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Posted: August 25, 2014

A brief guide to some of Maine’s best art museums

Written by: mainetoday freelancer

By: Elizabeth Margolis-Pineo

Old Man Playing Solitaire by Duane Hanson, circa 1973, stood out in the new Alfond-Lunder Pavillion of the Colby College Art Museum in Waterville back in 2013. Portland Press Herald file photo by Gordon Chibroski.

Old Man Playing Solitaire by Duane Hanson, circa 1973, stood out in the new Alfond-Lunder Pavillion of the Colby College Art Museum in Waterville back in 2013. Portland Press Herald file photo by Gordon Chibroski.

Maine’s magnificent museums draw visitors from here, there and everywhere to explore a world of art – from the quirky to the sublime.


Bowdoin College Museum of Art

The Bowdoin College Museum in Brunswick is one of America’s oldest college art collections. This Maine treasure includes over 15,000 European, American, modern and contemporary works, plus prints, drawings and photography.

The dramatic renovation and expansion of its historic building now connects to campus architecture through a dramatic entryway – an inviting, modern glass “box.” Interior gallery spaces have been renovated as well with new galleries that feature rotating selections from the permanent collection, and ever-changing exhibitions from museums and collections around the world.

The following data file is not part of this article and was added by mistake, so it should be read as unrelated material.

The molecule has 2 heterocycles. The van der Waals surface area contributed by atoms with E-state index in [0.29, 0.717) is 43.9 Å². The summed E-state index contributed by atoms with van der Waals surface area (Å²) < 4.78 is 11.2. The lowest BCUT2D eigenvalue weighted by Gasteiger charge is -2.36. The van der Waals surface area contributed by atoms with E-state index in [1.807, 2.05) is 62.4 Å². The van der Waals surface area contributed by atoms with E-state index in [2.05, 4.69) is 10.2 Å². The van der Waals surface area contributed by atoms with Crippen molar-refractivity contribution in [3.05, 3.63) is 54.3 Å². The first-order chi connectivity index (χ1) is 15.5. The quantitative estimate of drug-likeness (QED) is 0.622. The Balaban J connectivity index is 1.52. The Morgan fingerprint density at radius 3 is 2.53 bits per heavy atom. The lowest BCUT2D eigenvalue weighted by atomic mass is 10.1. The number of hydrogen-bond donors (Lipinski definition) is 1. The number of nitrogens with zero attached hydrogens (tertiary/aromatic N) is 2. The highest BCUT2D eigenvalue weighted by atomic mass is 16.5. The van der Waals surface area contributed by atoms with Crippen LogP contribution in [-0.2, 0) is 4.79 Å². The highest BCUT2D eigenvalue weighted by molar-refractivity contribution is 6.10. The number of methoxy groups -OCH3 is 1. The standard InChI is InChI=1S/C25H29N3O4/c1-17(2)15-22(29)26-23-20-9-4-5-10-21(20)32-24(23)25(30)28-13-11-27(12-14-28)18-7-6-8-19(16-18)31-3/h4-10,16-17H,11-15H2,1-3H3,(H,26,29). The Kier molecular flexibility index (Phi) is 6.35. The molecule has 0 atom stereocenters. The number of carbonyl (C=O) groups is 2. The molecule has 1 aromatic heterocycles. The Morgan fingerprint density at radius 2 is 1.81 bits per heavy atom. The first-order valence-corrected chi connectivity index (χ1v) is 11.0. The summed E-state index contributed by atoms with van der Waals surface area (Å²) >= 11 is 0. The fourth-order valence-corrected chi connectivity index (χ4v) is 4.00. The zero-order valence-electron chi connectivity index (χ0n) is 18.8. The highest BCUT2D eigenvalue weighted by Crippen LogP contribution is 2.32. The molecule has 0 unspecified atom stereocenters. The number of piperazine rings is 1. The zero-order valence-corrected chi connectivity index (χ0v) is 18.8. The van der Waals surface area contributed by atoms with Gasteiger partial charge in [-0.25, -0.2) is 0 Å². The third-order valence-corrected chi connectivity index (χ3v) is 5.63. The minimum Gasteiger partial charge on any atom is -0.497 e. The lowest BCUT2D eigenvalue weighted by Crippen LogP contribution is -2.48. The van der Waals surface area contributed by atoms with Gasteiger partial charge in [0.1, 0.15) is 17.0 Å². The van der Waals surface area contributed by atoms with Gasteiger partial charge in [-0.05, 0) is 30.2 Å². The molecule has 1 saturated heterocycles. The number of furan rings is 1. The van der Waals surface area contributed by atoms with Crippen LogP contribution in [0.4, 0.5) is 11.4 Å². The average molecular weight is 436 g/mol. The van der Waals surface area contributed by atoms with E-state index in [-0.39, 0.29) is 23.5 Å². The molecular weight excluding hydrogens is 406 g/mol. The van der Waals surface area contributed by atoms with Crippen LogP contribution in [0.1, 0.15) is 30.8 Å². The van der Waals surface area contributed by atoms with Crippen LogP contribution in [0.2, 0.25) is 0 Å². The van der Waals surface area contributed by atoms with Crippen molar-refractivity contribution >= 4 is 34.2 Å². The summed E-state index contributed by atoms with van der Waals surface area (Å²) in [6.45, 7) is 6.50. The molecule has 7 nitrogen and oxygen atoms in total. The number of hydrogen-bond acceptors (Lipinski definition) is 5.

Don’t miss the “Contemporary Masters” show with its mad, midcentury energy. Exciting exhibitions, public programs, lectures and symposia draw visitors from here, there and everywhere to this outstanding museum.

The Bowdoin College Museum of Art
Walker Art Building
9400 College Station
Brunswick, Maine 04011-8494


Bates College Museum of Art

The Bates College Museum of Art in Lewiston is known for its collection of the city’s most famous native son, Marsden Hartley. The museum’s impressive collection includes iconic European painters like Paul Cézanne, Henri Matisse, Pablo Picasso, and Georges Rouault, plus distinguished Americans Mary Cassatt, John Marin, John Sloan, and George Bellows.

The current exhibition, “Encountering Maine,” is drawn from the permanent collection and includes works depicting places in Maine by artists from the late 19th century to the present in a variety of media and styles by Maine natives such as Marsden Hartley, Bernard Langlais, William Manning, Charlie Hewitt and Melonie Bennett, plus works by artists who are recognized for their connections to the state, like Dahlov Ipcar, Berenice Abbott and Robert Indiana.

Bates College Museum of Art
Olin Arts Center
75 Russell Street
Lewiston, ME 04240


Colby College Museum of Art

The Colby College Museum of Art in Waterville also has an outstanding collection of American art, plus an impressive stash of American folk art. The galleries feature heavy-hitters John Singleton Copley, Gilbert Stuart, Charles Willson Peale, Winslow Homer, William Merritt Chase, Mary Cassatt, Robert Henri, Paul Manship and Georgia O’Keeffe. The museum has over 200 prints by James McNeill Whistler.

The Colby museum showcases the work of important 20th-century artists who lived or worked in Maine, including John Marin, George Bellows, Fairfield Porter, Marsden Hartley and my personal favorite, Alex Katz, who donated more than 700 works to this wonderful museum. Sculpture by Richard Serra and Sol LeWitt, as well as works by Adolph Gottlieb, Rudy Burckhardt, Chuck Close, Jennifer Bartlett, and Elizabeth Murray round out this significant contemporary collection.

The current exhibition of Maine-born Bernard Langlais must not be missed. Best-known for his monumental animal sculptures in various media, this beloved native son left his quirky, indelible stamp on Maine art.